I think the most difficult conversation to start is one where we don’t know what to say. It weighs heavily on you and you know something is off but you can’t quite put your finger on it. A loved one, friend or acquaintance is struggling to cope. You notice they’re down, withdrawn, depressed or even angry all the time. You want to approach them but don’t know how. You fear opening a can of worms or saying the wrong thing…
There are times when we may notice but are too overwhelmed by our own problems to extend a helping hand.
Nothing is worse than addressing the issues after tragedy has occurred. It often causes even more distance between though who need help and those who can help.
Taking a moment to ask someone if everything is alright takes courage and there is nothing wrong with offering resources. I encourage you to keep the phone number of the National Suicide Hotline and Crisis Text Line in the note section of your phone so you can pass it along.
If loved ones or social media friends live outside the states; having the following info saved can be helpful:
The International Association for Suicide Prevention is also a great place to start.
You may know someone battling depression, self harming or engaging in maladaptive coping mechanisms. It’s important to not ignore them. When I served as a volunteer suicide crisis counselor, there were times I would get calls from people who weren’t suicidal but lonely. I can remember an influx of calls on Sunday afternoons from people who had been in church earlier that day but still felt alone. Some felt they couldn’t share with those closest to them for fear of judgment or being exposed. Isolation is crippling to someone who already feels alone. However it’s important to be lovingly honest about what you can and cannot do for them and then share resources.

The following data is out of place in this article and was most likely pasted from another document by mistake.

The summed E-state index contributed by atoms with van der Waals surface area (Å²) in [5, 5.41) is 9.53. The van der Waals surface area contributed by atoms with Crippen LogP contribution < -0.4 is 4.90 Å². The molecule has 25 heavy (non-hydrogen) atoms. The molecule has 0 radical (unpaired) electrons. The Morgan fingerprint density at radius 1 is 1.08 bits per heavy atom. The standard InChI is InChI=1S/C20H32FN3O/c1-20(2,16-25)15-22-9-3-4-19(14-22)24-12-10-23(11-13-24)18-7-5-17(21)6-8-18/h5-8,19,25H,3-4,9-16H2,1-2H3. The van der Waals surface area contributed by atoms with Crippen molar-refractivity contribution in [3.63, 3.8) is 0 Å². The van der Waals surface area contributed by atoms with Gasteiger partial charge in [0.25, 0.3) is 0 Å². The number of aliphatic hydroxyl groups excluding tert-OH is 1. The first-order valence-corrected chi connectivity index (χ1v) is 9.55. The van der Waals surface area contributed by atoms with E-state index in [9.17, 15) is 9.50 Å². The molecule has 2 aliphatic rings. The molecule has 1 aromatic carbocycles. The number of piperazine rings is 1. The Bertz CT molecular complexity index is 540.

Finally, guilt must be addressed.
Now perhaps you’ve already lost a loved one to suicide or know of someone who attempted. The guilt of surviving. The guilt of “was there something I could’ve said or done?”. The guilt of not keeping in touch or distancing yourself when you didn’t know how to help or when their sadness made your sadness worse. The guilt of not answering that last text or call. Not dealing with your emotions, pain, guilt or grief puts you at risk as well!
It’s ok to not be ok but don’t stay in that space. Reach out. Get help. Look for grief support groups in your area. Whatever we internalize will eventually materialize if it’s not dealt with.
You deserve healing and support too.
if someone threatens to kill or hurt themselves if you don’t stay in a relationship with them, please know that is a weight no one deserves to bear. There are genuine cries for help and then there are sordid tactics of manipulation. However to avoid misdiagnosing someone’s emotional and mental state or if you lack the ability to truly discern if someone’s in crisis: LOVINGLY OFFER RESOURCES. Direct their attention to trained volunteers and professionals who are willing to help.
I pray this piece is helpful. Won’t you share? You never know who’s going through or someone who has already gone through. Live Through This is a fascinating movement chronicling the lives of real suicide attempt survivors.
Be encouraged and remember:
As you Hold On To Life!
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